In our post-event interview, we spoke with CIG CEO Chris Roberts on his thoughts regarding the event, the roadmap for Star Citizen, and Squadron 42's absence. Learn more in the video, or find a transcript below.
Leading into Star Citizen's annual “CitizenCon” event, held today, we received preliminary details from CIG CEO Chris Roberts and Technical Director Sean Tracy, both of whom heavily focused on an unveil of new procedural planets technology. The first interview (with Roberts) covered the top-level overview of procedural planet generation technology, with the third interview (with Tracy) focusing on the driving tools behind the planets.
But CitizenCon 2016 marks the first time we've seen those tools in action, unveiled on stage in front of an audience of more than 600 people live, with more tuned-in to the stream. Our earlier interviews suggested that the first major, complete Squadron 42 mission would be unveiled at CitizenCon alongside this “Planets V2” tech and character technology updates, but the plans changed in the weeks since that discussion. Planets V2 took the spotlight with its Homestead demo, Squadron 42 has been delayed to allow for quality improvement on the single-player demo.
Note: This was written live during the event for immediate publication. We are continuing to live update.
(7:50PM PT 10/9 - We are done live updating. We've added 4K screenshots to this article, all new from tonight. We've got interviews with Chris Roberts, Sean Tracy, and Erin Roberts going live shortly.)
Before getting to further discussion, a recap of the last two weeks:
It's been three years since we first visited the Cloud Imperium Games studios in Santa Monica, though we've conducted a dozen interviews with CIG CEO Chris Roberts in the time since. Now, taking a victory lap through Southern California's hardware manufacturers, we stopped over at CIG's offices for a second in-person visit.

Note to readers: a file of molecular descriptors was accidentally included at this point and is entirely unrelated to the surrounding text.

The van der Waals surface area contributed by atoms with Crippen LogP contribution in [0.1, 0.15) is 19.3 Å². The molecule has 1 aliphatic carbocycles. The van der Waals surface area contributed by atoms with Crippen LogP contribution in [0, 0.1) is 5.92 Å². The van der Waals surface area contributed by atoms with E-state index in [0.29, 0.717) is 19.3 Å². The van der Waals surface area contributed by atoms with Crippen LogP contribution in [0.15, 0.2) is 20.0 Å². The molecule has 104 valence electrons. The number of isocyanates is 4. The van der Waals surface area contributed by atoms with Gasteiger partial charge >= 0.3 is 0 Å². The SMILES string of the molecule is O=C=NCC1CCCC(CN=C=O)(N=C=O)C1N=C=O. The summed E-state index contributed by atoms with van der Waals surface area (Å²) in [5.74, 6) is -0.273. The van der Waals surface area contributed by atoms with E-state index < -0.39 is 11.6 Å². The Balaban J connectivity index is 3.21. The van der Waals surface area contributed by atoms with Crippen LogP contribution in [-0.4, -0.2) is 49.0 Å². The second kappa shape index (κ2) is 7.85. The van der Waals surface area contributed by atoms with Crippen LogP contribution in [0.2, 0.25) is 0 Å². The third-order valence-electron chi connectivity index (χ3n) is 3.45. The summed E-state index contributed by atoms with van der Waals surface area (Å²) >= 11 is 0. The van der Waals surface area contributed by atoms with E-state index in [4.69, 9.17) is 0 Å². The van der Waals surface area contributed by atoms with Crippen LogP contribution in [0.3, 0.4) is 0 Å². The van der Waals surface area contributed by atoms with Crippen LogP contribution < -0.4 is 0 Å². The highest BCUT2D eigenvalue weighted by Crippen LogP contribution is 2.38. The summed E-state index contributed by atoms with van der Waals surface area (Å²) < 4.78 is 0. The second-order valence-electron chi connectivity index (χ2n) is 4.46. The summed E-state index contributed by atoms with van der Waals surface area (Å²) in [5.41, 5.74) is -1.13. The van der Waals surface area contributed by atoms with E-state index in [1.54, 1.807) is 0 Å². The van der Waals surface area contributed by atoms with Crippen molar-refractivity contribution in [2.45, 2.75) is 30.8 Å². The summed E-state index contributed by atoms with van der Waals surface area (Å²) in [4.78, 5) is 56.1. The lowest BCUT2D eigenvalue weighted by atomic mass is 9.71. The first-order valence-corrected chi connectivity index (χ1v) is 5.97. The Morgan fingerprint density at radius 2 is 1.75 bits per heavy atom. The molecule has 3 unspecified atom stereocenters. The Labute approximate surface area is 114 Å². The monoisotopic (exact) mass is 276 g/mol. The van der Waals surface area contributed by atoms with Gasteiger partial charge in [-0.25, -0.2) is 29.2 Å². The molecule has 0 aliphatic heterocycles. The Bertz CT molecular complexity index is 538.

A lot has changed. The studio, for one, is now in a new location that's farther from the Santa Monica beach, but in a larger space. The team has grown significantly in both organization and team size, and challenges faced, and Roberts has adjusted his interview technique just enough to ease off on providing release dates.
Our latest visit had us focusing on the new planetary procedural generation tech, version 2.0, the predecessor for which we originally detailed two full years ago. Roberts talked us through the start-to-finish plans for CitizenCon's presentations, additional Alpha 3.0 launch details, Star Marine, procedural generation, character tech, and engine refactoring in a forty-minute interview. We've split the interview into two parts, the second of which will go live on Monday (September 26). Our time spent in the office was doubled to accommodate a second interview with Technical Director Sean Tracy, responsible for answering our deeper hardware and software engineering questions. That content will go live next week, after the first two parts of the interview with Chris Roberts.
For our average multiple interviews per year with Chris Roberts and team, this year has been a quiet one. The team's been keeping their heads down while working on finalizing Squadron 42, the single-player release of Star Citizen, for a major release this year. Version 2.5 and 2.6 of the Star Citizen client will soon be released – a matter of days for 2.5, in theory – but that hasn't stopped CIG CEO Chris Roberts from detailing plans for 3.0 while at Gamescom 2016.
The Gamescom event primarily covered procedural planet technology. This is a topic we discussed with Roberts back in 2014, who stated the following when asked for CIG's definition of procedural generation: